On Jan. 9 and 10, the people of Sudan voted on a referendum to divide their country. At the time of publication, no official decision on the referendum was announced though a vote for the partition of the country is likely.
The referendum is a result of the 2005 Naivasha agreement, which ended the 22-year-long civil war in Sudan. The peace agreement was brokered between forces responsible for the unrest in the South, the Sudanese People’s Liberation Movement, and the central government of Sudan.
The SPLM has been warring for secession, a demand made popular due to underdevelopment and underrepresentation in the South. In spite of its radical sounding name, the SPLM is far from being a revolutionary force and has benefited greatly from the backing of Western imperialism throughout its struggle. The new state would certainly become an ally of the imperialists in the region.
Due to years of foreign pressure, demonization, charges of war crimes and sanctions, President Omar al-Bashir has no choice but to issupport calls for secession. “I personally will be sad if Sudan splits, but at the same time I will be happy if we have peace in Sudan between the two sides,. he said. “We cannot deny the desire and the choice of the people of the south.”
However, secession will directly impact the economic vitality of northern Sudan. The majority, 80 percent, of the country’s immense oil resources are located in the South and under the control of the SPLM.
This referendum may directly impede the ability of the Sudanese people to maintain full control over their country and its sovereignty and natural resources. Secession will likely weaken the independence of the people of Sudan, result in two weak states and make it easier for imperialism to dictate its will to both governments, certainly the southern part.
The breakup of the country would not be evidence of the irreconcilable ethnic divisions among Sudanese people. It would, however, signal the continued attempt by U.S. imperialism to dominate the region for economic and political gain.
Colonialism sows the seeds of conflict
The roots of the current conflict, including Darfur, should be traced to the legacy of brutal, racist, capitalist colonialism in Africa. The British are responsible for the false racial distinction between “Arab” and “African” Sudanese, which is touted in the media today.
Sudan has always been a multi-ethnic/multi-national country. Amongst the Sudanese people, there is no divide in Darfur or elsewhere between "Arabs" and "Africans." All Sudanese are African. These ethnic or national divisions are used as a cover for the conflict over allocation of natural resources and formal representation in the political structure. Primarily, the roots of any distinction between the groups are economic, not physical or cultural.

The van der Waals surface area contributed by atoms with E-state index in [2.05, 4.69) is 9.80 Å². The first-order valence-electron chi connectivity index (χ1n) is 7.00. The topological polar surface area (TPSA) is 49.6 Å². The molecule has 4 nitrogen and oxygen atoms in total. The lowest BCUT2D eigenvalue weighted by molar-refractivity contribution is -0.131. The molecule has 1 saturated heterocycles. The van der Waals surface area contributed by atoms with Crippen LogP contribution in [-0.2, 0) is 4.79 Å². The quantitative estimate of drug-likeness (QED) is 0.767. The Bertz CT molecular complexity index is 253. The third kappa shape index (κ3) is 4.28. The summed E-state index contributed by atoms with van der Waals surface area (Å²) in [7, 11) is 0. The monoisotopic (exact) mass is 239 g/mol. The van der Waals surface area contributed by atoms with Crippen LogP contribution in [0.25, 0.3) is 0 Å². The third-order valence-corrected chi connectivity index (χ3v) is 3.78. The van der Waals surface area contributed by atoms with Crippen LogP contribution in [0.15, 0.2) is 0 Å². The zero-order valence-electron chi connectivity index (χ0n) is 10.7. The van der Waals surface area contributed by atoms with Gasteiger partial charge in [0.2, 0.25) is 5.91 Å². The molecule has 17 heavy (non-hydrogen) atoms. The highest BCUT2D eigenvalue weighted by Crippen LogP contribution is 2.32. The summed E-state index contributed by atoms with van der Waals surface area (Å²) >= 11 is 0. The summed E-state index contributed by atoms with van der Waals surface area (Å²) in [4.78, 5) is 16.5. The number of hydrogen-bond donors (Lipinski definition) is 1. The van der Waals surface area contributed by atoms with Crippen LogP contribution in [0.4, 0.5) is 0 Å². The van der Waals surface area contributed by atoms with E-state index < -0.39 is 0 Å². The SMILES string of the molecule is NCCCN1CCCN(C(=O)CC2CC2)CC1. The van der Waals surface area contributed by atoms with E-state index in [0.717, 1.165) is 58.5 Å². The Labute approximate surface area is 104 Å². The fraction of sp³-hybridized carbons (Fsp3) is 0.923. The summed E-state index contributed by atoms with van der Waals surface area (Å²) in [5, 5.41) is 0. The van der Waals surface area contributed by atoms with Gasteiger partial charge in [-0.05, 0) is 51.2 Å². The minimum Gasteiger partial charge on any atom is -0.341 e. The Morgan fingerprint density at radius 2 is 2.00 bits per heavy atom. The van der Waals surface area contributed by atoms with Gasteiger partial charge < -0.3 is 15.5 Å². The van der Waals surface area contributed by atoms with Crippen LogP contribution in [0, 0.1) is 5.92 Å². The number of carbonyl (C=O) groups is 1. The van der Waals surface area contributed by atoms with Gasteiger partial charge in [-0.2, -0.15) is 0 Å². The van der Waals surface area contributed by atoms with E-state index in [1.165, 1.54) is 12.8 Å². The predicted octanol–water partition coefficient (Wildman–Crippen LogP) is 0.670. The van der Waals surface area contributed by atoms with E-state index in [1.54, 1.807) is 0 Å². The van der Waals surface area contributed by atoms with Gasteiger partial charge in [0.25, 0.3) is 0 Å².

In the mid-1980s, the Sudanese government provided arms to some of the herder tribes. This is the base of the so-called Janjaweed—literally, "armed horsemen." The SPLA launched an uprising against the central government in 1983 that became mired in regional and international political struggles. The civil war lasted over 20 years and is related to the present Darfur conflict.
The current governments of Sudan and Chad have serious inter-regional conflicts, many stemming from the issue of resource allocation created by the imperialists. The government of Chad, which is under French economic domination, funded groups like the Justice and Equality Movement, which has now splintered. The Sudanese government supported the notorious Janjaweed. The bloodshed was a result of the exacerbation of the traditional conflicts in the area with backing from various governments.
Today this struggle continues as an otherwise peaceful referendum process sparked uprisings in the region of Abyei, which is on the unofficial border of north and south Sudan, prior to the vote. Even after the referendum, struggles over control of natural resources and the involvement of U.S. imperialism will only heighten tensions in the region.
The aim of the United States has been “regime change” in Sudan since the early 1990s, if not before. Washington is also hostile to a united Sudan because of the nationalist character of the Bashir government. The Sudanese government refused to support the U.S. wars against Iraq in 1991 and 2003.
Bashir recently stated in an interview with Der Spiegel, “We support Hamas’ and Hezbollah’s legitimate struggle against the Israeli occupation and the resistance against the American invaders in Iraq and Afghanistan.” In fact many pro-Israel, Zionist U.S. groups formed the backbone of the “Save Darfur” movement.
Perhaps most to the displeasure of the United States are the close ties Khartoum is developing with China. Over half of Sudan's exports go to China. One-fifth of Sudan's imports come from China, making it by far Sudan's largest trading partner. In Sudan's growing oil industry, China is the largest investor, with the China National Petroleum Corporation helping to build refineries and pipelines.
The prospect of a rival world power like China having such influence in a country with major oil supplies in Africa flies in the face of the U.S. goal of outright control of the world's major oil reserves. These geopolitical motivations drive U.S. foreign policy far more than the crocodile tears over the killing of Africans.
The referendum represents the manipulation by the imperialist powers of the real desire of the people of the Southern Sudan for self-determination and representation in the political process. This referendum, portrayed in the corporate media as an attempt to assist the people of Sudan, is designed to assist U.S. imperialism’s plans for economic domination by breaking up the country into smaller states that can be more easily controlled.
We support the Sudanese people and defend their right to determine their own destiny free of imperialist interference.